Corporate Sustainability and Responsibility in a Hospital with emphasis on a Medical Imaging Department.
The community used to have an important level of common trust in
health care and its hospital organisations and physicians as such.
But nowadays, this trust has to be earned by hospital organisations, their employees and last but not least by their physicians. Hospitals have to work harder than other industries to win, re-win and retain that trust while coping with many operational challenges.
In health care, the growing and aging population and their need for professional care and well being drive the demand for corporate sustainability and responsibility. Awareness of health issues is imbedded in our modern society.
Due to the competition in the hospital sector, patients do have the opportunity and the right, as an intelligent customer, to choose the most valuable and best-quality -ranked hospital and medical department or physician for their personal care.
While searching for corporate sustainability and responsibility papers and literature dedicated, published and communicated by hospitals, only a handful of dedicated reports are revealed, and this mainly from hospitals overseas. Considering the level of trust that most people have in hospitals, it is unfortunate to see so few reports coming out from hospitals.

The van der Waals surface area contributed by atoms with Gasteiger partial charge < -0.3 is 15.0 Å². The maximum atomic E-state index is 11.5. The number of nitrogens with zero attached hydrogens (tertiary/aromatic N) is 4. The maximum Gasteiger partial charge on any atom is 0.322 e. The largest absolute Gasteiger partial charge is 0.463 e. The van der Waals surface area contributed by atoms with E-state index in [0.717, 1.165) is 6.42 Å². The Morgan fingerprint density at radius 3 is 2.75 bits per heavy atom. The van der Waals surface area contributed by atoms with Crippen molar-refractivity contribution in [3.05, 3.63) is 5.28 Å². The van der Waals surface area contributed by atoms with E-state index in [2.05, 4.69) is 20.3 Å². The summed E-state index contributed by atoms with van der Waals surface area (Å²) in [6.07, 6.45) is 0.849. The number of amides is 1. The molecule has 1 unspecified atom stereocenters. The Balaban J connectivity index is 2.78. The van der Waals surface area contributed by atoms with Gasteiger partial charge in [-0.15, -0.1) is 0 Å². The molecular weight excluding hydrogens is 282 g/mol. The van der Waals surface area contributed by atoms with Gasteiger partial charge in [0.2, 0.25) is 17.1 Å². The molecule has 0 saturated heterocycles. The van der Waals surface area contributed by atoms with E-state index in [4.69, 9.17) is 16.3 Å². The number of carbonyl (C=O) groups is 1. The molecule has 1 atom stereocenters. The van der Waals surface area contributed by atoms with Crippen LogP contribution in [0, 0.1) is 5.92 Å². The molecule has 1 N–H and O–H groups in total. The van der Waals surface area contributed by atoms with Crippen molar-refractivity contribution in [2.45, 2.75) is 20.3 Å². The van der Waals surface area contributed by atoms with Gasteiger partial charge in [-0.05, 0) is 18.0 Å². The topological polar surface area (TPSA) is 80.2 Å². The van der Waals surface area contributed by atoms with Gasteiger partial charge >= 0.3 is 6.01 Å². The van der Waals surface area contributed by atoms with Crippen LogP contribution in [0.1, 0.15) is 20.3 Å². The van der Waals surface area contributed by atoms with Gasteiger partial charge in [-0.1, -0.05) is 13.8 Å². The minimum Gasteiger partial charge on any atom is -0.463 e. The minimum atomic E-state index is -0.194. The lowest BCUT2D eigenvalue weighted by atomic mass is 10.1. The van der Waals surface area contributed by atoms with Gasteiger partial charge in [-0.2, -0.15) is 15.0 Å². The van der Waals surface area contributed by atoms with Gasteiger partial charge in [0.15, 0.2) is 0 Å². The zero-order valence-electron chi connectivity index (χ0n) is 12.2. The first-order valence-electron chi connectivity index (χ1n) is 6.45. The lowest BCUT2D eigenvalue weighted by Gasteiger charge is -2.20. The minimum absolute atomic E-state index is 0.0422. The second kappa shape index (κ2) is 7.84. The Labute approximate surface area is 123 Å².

Giving this, its seems obvious, because there is almost no guidance on implementing sustainability and responsibility in hospitals organisations.
But times are changing. The last years, several accreditation and certification programs are available for hospital operations like the
International Organisation for Standardization (ISO) and more healthcare related like the Dutch Institute for Accreditation in Care (NIAZ), HKZ (Certificate for Quality in Care) and the Joint Commission International (JCI).
These programs aim for quality control and improvement in the organisation. It evaluates the best practices in quality and dedicated patient care, security and communication. The goal is to improve performance and outcomes and to achieve peak performance in patient care through education, publication, consultation, and evaluation services.
The Belgian government and the ministry of health already took the first steps to qualify medical departments and hospitals for their medical achievements and expertise. These certification reports are free available. Moreover, based upon these rankings, departments and hospitals will receive the 'exclusive' rights and financing for organising specific certified care programs.
In all these previous mentioned standards and requirements for hospital centres, sustainability and responsibility is of great importance.